In the present study, reported rates of physical and sexual abuse differed little across groups whereas reports of emotional abuse and forms of neglect were higher in the BED and NES groups than in the OC group and were associated with elevated depression levels. One item in the physical neglect scale reads, “I didn’t have enough to eat.” One can speculate that lack of nourishment, along with the lack of attention to other physical needs could contribute to the NES eating pathology or represent the dietary deprivation that may trigger night eating in vulnerable individuals. Likewise, those with BED had a marked elevation in emotional neglect as well as elevated physical neglect scores (when depression score was covaried) relative to the OC group. These findings are broadly consistent with a CBT model that posits a lack of emotional support undermines self-esteem (a general precursor) and when coupled with physical neglect and lack of nourishment this triggers binge eating (Fairburn et al. 1993; p. 369). We emphasize, however, that the cross-sectional nature of our study precludes any statements regarding causality. These clinical speculations are offered solely to stimulate studies or to receive consideration in prospective longitudinal research which is needed to understand these relationships better.

Clinical lore suggests that childhood maltreatment may negatively influence treatment outcomes for obesity and eating disorders (Felitti & Williams, 1998) and there are hints of greater attrition and diminished benefits reported in some studies (e.g., Buser et al., 2004; King, Clark, & Pera, 1996). Critical reviews of the empirical literature conclude that such concerns have yet to be empirically established (Gustafson & Sarwer, 2004), and recent prospective studies with established assessment methods have reported that high levels of sexual abuse (Grilo, White, Masheb, Rothschild, & Burke-Martindale, 2006; Larsen & Geenen, 2005) and other forms of childhood maltreatment (Grilo et al., 2006) do not appear to represent negative prognostic indicators for bariatric surgery.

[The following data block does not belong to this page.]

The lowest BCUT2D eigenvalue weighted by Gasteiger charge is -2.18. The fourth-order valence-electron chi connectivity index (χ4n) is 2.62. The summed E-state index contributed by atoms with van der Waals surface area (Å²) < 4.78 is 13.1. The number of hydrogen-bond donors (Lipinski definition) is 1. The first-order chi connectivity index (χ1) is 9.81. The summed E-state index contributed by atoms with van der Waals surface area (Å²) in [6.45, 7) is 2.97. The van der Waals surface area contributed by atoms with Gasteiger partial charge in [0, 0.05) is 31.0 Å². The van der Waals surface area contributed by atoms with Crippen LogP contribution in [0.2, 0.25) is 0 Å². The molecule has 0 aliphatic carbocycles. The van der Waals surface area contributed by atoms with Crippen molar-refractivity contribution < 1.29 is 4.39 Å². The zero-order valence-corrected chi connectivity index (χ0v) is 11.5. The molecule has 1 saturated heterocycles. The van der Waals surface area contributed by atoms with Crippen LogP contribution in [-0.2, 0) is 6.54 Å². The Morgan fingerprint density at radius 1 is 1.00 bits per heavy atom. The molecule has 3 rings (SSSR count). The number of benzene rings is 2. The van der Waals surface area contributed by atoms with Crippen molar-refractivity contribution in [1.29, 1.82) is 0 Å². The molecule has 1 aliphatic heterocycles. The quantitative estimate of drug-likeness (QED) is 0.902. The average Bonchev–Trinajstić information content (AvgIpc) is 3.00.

Our findings must be considered in the context of the strengths and weaknesses of our methods. As we emphasized above, this study was cross-sectional and no assumptions may be made about causation between these high levels of maltreatment and the manifestation of BED, NES, and obesity without disordered eating. Another limitation is our reliance on retrospective self-report accounts of childhood maltreatment that might be biased or inaccurate. We note, however, that the CTQ has received good psychometric support including strong concurrent validity based on corroboration with independent data (Walker et al., 1999). Moreover, self-report does potentially remove a barrier to honest self-closure of sensitive material. Importantly, our CTQ findings converge rather closely with other studies of similar eating problems that have assessed sexual abuse rates (Fairburn et al., 1998; Yanovski et al., 1993). Regardless of the verifiability of the memories of childhood maltreatment, the reports serve as useful descriptions of the current phenomenological status of the participants. The prognostic significance of childhood maltreatment for treatment outcomes for these problems also remains uncertain and is beyond the scope of our study.

Since our participants with BED were primarily Caucasian, and both the BED and NES groups were primarily female, these findings may not generalize to different groups with other characteristics. Given our recruitment methods, it is also possible that our findings may not generalize to community-based (non-clinical) populations who are uninterested in participating in research or treatment studies. For example, it is possible that persons who respond to such recruitment ads for studies may have experienced more childhood maltreatment or may have more severe forms of disordered eating than others in the community.

A critical avenue for future research concerns the question of factors that represent vulnerabilities or, conversely, serve as protectors against developing negative sequelae of maltreatment. One example of such research that has examined the role of intervening factors is that of Preti and colleagues (2006) who found that body image mediates sexual abuse experiences and disordered eating. In closing, more definitive prospective research is needed to address these issues both across diverse obese and disordered eating groups and for different treatment methods. Whether the reported abuse actually occurred is unlikely to be determined except by expensive longitudinal studies. One excellent model for these studies is the Dunedin Multidisciplinary Health and Development Study, a 32-year cohort study in New Zealand (e.g. Danese, Pariante, Caspi, Taylor, & Poulton, 2006), and we urge that such studies be undertaken. But whether or not the existing reports describe real events, they are data in their own right and may provide valuable information for prognosis.

Acknowledgments

This research was supported by funding from the National Institutes of Health (grant R01 DK 056735 (to Dr. Stunkard) and grants R01 DK 49587 and K24 DK 070052 to Dr. Grilo). We also express our gratitude to the project research assistants, Nicole Martino, Heidi Marshall, MSS, and Heidi Toth.

Footnotes